Tolerance of each other got stretched at times. A teammate failed to switch over the battery charger – not once but twice – which meant we came close to running out of power completely and had to heave to on para-anchor, costing us valuable time. He described it as a team failure, as in ‘we forgot’. He was less forgiving of others, however. When I forgot to wipe our solar panels one day, he was harsh and intemperate in his criticism, an inconsistency that really bridled with me. I am looking at this from my perspective, of course, but I do know that the best leaders understand that humility is needed on occasion. This personality trait was in short supply on our boat and it was something I thought about a lot during the lockdown.
Still, as reasonable adults we mostly respected each other’s boundaries and the different personal journey each of us was on. Hamish proved an excellent stroke, a man with a superior technique that enabled us to row very efficiently. We would have been days longer at sea had someone else come in his place. Martin was almost always very positive, an irrepressible optimist even when it was hard to see the upside of a situation. He could be very amusing too, and laughter really is the best medicine.
I got better and better at rowing as we crossed the Atlantic. I had had numerous medical issues before we left, including detached retinas, the severity of which I had kept quiet about. My ophthalmologist warned me repeatedly against any strenuous effort that could raise my blood pressure, like lifting heavy weights. This really compromised my physical training before the race and limited the volume of strength preparation I could do, so I never reached peak physical condition as I’d hoped. This led to some justified criticism of my extra pounds. Once on board I did pull my considerable weight and the austere diet meant most of it had disappeared within two weeks, as photos sent home bore witness.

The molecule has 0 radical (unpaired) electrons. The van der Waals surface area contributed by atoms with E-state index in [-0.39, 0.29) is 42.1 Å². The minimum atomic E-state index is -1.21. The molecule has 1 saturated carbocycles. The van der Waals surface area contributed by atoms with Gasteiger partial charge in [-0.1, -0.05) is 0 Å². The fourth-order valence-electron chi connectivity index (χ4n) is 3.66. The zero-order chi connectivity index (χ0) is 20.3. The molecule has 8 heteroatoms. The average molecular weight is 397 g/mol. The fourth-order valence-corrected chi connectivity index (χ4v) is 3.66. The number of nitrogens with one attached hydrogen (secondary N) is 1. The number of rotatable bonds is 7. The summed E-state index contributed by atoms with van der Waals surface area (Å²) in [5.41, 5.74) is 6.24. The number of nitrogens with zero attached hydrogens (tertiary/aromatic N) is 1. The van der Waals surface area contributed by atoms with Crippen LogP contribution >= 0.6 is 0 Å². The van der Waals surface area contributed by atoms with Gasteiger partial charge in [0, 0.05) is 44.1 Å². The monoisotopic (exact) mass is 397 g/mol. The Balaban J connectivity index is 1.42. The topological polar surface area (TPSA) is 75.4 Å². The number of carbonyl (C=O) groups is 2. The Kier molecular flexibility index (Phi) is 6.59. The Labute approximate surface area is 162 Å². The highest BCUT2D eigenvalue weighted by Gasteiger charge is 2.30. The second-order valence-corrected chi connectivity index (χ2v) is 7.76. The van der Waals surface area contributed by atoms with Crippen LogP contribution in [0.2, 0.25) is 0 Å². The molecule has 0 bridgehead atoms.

Preparation for lockdown?
How did all this help during COVID? Well, I now see the row as great preparation for the lockdown.
For the first time I found myself living with both my wife and her three adult children for an extended period. We all liked each other well enough but I was still unproven in the living-at-close-quarters stakes.
I knew we had to get on and I employed various tactics to minimize the downsides of confinement. Just as on the boat, we ate together once a day, we did our mental winding down (be it relaxing on the boat, or exercising on land) mostly alone but if not then in different groups, sometimes in pairs, other times as a trio, occasionally as a family group. We all pulled our weight, sharing tasks like cleaning and cooking and other chores.
We worked to give each other space. As I had on the boat, we were rarely all in our cabins together. Even during bad weather when rowing wasn’t possible it was sometimes preferable to be out on deck in all weather gear than stuck in the fetid cabin pressing up against each other. During lockdown we made sure we all had a separate room to work in, and we all tacitly agreed not to irritate each other with loud music – headphones became de rigueur. Bathroom time was kept short, no one appreciates being made to wait half an hour while someone else enjoys a long leisurely shower. Exercise was to be fun if done in a group, anyone with marathon pretensions could do this on their own, no one was obliged to do anything they didn’t want to.
On the boat, the importance of routine and the sense that we were in it together were key. Your mental health on such a journey is as important as your rowing skills. During lockdown, evening meals, were always at the same time, always together and always enjoyable, an opportunity to stop and reflect. Yes, there were some tough times, just like on the boat. I wasn’t going to be a natural fit with someone else’s family but, without consciously realizing it, I had stepped onto dry land in Antigua a different man. My relationship with my step kids thrived in lockdown.
Friends for life?
As for the row, did my teammates and I leave the boat as friends? I think so. Lifelong buddies, perhaps not, but each of us parted with a huge respect for the others.
And that’s ok. Aged 53, it’s difficult to imagine meeting someone who could become your new best friend, such is the strength of one’s existing relationships. But I know my teammates and I found our personalities, our resolve and our basic characteristics sorely tested at times and yet we had still come up trumps. On that basis I know I will look back on the 39 days, 23 hours, 59 minutes we spent together in close confinement with pride, knowing we each did the best we could – and that alone is worthy of a lifetime’s respect. You cannot ask for more.
Picture credit: Atlantic Campaigns